There are over 1 million Massachusetts residents age 60+, making up over 14 percent of the state’s population. The Commonwealth of Massachusetts Executive Office of Elder Affairs (Elder Affairs) created this age plan, following the requirements of the Older Americans Act, to prepare for the changing needs of its growing older adult population, and help them live independently within their community for as long as possible.
This plan was organized as a resource for offering services and programs that promote and extend seniors’ independence, dignity, health, and fulfillment. Based on a needs assessment survey conducted by Elder Affairs, the following recommended service supports are most important to undertake: improving access/increase public and para-transit options, expanding affordable housing options, increasing the home and health care workforce, promoting healthy aging through fitness, establishing an organized information system for those seeking long-term support, investing in outreach to raise awareness around services and supports, and expanding protective services. Providing comprehensive information about issues, service options, and programs is crucial to allowing elders to remain in their homes and community-based settings for as long as possible.
Other plan highlights include:
- Massachusetts target populations include elders in greatest economic need and those that are physically and socially isolated. Additionally, they target aging adults with limited English proficiency and those living in rural areas, all of which have limited access to identify and receive necessary services.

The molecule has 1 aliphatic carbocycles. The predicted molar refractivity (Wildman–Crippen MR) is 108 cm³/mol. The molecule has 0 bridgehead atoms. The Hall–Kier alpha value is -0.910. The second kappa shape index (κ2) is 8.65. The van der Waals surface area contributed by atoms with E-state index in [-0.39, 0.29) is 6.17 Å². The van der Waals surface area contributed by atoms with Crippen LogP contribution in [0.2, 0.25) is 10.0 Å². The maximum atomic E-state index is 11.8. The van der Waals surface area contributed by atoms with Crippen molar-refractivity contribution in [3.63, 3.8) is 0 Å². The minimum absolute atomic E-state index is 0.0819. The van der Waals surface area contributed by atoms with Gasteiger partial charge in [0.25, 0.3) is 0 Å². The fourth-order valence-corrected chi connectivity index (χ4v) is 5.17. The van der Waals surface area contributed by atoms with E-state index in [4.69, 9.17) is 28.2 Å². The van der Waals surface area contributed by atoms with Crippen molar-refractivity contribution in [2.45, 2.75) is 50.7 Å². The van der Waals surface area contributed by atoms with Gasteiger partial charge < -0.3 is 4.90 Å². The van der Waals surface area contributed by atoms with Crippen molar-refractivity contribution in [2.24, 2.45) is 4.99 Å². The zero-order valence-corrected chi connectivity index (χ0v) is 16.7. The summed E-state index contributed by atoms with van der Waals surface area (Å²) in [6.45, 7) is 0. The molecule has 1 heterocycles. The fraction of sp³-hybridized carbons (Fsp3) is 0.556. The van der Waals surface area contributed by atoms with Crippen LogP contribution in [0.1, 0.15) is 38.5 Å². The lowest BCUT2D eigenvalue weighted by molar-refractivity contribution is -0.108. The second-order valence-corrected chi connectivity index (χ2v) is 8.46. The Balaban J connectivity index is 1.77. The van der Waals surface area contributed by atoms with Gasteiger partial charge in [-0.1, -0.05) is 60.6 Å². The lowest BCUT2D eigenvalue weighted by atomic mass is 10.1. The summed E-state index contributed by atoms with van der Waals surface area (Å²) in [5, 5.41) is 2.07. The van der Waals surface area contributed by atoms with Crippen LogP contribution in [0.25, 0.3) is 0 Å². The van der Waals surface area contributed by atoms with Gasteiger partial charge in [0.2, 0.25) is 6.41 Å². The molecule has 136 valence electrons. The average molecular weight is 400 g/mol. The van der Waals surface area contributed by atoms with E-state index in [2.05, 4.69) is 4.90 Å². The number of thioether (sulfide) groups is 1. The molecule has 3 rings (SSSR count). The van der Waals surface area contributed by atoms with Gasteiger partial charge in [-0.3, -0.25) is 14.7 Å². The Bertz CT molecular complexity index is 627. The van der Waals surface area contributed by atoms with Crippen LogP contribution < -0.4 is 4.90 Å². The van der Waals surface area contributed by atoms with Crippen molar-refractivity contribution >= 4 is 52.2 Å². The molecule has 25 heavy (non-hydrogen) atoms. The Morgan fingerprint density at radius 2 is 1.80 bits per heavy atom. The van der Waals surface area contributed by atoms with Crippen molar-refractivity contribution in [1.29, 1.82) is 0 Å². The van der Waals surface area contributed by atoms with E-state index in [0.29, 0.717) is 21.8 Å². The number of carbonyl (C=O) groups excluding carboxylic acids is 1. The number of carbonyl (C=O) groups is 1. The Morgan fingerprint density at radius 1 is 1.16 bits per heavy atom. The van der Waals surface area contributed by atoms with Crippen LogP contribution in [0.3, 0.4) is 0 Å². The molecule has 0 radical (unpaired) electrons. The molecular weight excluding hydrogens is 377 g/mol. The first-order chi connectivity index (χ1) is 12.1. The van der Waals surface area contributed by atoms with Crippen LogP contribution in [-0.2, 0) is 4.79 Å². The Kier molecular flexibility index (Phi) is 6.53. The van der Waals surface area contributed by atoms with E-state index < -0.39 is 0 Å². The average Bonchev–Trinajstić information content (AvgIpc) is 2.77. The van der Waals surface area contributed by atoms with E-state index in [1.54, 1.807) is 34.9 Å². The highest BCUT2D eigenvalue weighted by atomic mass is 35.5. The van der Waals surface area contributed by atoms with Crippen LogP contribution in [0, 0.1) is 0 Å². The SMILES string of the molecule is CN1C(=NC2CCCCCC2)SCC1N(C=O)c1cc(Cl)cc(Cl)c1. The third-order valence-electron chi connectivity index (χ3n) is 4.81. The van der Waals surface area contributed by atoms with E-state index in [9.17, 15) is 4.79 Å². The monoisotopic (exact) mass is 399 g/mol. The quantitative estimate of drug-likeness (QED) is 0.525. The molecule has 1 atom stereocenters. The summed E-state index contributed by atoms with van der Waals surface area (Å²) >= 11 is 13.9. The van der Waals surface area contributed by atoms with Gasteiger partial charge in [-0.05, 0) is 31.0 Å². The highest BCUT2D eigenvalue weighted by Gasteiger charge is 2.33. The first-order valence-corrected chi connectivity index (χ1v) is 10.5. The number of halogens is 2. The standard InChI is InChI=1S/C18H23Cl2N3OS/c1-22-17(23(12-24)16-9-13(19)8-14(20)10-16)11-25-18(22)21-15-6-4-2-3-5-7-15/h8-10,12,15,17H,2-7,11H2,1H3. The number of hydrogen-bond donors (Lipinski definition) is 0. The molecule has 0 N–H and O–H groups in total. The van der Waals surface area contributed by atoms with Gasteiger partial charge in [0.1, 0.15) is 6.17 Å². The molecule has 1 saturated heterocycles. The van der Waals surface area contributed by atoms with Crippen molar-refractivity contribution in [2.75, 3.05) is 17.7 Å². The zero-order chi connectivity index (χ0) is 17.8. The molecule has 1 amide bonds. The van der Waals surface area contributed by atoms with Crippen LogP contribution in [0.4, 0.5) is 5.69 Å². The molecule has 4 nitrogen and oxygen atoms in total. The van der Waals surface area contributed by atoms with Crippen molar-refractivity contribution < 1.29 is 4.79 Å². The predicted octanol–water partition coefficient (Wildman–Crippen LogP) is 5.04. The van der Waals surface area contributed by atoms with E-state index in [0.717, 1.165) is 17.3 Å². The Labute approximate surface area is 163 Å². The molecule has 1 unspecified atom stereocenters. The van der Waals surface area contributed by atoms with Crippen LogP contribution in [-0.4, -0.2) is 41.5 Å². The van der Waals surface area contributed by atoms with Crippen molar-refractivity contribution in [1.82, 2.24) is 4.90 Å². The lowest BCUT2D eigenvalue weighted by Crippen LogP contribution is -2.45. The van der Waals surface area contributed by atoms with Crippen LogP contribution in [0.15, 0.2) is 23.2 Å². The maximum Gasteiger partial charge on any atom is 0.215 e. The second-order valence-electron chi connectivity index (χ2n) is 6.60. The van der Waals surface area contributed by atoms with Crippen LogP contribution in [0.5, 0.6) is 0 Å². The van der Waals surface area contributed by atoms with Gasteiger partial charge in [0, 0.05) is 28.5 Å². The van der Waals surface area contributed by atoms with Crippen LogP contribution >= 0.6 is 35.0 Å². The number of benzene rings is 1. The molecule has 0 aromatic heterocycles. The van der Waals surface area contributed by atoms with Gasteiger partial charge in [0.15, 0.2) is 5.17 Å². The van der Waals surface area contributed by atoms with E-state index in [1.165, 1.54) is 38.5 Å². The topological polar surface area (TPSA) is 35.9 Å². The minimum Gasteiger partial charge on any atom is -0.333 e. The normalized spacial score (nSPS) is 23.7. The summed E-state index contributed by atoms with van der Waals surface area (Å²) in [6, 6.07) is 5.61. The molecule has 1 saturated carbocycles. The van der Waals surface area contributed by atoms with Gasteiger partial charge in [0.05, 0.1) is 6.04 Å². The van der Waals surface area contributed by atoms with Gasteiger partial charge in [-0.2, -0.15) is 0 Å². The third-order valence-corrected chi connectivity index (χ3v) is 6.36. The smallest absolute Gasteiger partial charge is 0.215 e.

- Massachusetts sees transportation needs as an important factor in their planning efforts because access to health care, community events, shopping, and other important services are central to helping elders age in place.
How to Use
Elder Affairs conducted a needs assessment study to gather information on the needs of aging adults in the Massachusetts area. This survey, which compiled information elders and their support networks, communities, and the general public, can be used as a model for other local officials and planners organizing state plans. The plan, as an example of how one state plans to build greater capacity in home and community-based services and settings, can be extremely useful for other local officials with a similar planning goal.
View full report: The Aging of Massachusetts: State Plan on Aging – 2010-2013 (PDF – 6 MB)